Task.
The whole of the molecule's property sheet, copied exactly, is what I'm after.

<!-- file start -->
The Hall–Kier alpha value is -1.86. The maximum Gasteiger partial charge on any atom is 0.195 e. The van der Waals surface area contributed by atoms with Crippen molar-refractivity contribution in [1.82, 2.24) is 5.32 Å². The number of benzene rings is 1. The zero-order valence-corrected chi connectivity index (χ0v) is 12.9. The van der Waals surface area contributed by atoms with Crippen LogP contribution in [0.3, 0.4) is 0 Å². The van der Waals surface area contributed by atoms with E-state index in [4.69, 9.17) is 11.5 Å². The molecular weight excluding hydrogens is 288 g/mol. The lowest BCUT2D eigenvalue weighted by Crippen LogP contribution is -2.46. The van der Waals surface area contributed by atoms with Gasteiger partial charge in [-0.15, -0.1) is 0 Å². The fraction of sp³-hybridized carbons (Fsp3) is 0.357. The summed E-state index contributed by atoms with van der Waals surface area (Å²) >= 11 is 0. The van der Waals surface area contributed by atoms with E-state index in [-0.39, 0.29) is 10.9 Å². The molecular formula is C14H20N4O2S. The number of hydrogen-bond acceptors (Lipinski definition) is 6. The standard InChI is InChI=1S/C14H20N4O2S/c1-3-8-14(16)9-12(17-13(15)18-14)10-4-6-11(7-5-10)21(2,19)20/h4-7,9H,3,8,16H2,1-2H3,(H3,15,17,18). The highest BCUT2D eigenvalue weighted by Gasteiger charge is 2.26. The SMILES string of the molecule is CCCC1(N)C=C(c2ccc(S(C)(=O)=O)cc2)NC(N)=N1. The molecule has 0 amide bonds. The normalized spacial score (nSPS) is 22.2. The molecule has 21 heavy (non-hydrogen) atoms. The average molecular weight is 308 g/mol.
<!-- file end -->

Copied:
The Hall–Kier alpha value is -1.86. The maximum Gasteiger partial charge on any atom is 0.195 e. The van der Waals surface area contributed by atoms with Crippen molar-refractivity contribution in [1.82, 2.24) is 5.32 Å². The number of benzene rings is 1. The zero-order valence-corrected chi connectivity index (χ0v) is 12.9. The van der Waals surface area contributed by atoms with Crippen LogP contribution in [0.3, 0.4) is 0 Å². The van der Waals surface area contributed by atoms with E-state index in [4.69, 9.17) is 11.5 Å². The molecular weight excluding hydrogens is 288 g/mol. The lowest BCUT2D eigenvalue weighted by Crippen LogP contribution is -2.46. The van der Waals surface area contributed by atoms with Gasteiger partial charge in [-0.15, -0.1) is 0 Å². The fraction of sp³-hybridized carbons (Fsp3) is 0.357. The summed E-state index contributed by atoms with van der Waals surface area (Å²) >= 11 is 0. The van der Waals surface area contributed by atoms with E-state index in [-0.39, 0.29) is 10.9 Å². The molecular formula is C14H20N4O2S. The number of hydrogen-bond acceptors (Lipinski definition) is 6. The standard InChI is InChI=1S/C14H20N4O2S/c1-3-8-14(16)9-12(17-13(15)18-14)10-4-6-11(7-5-10)21(2,19)20/h4-7,9H,3,8,16H2,1-2H3,(H3,15,17,18). The highest BCUT2D eigenvalue weighted by Gasteiger charge is 2.26. The SMILES string of the molecule is CCCC1(N)C=C(c2ccc(S(C)(=O)=O)cc2)NC(N)=N1. The molecule has 0 amide bonds. The normalized spacial score (nSPS) is 22.2. The molecule has 21 heavy (non-hydrogen) atoms. The average molecular weight is 308 g/mol.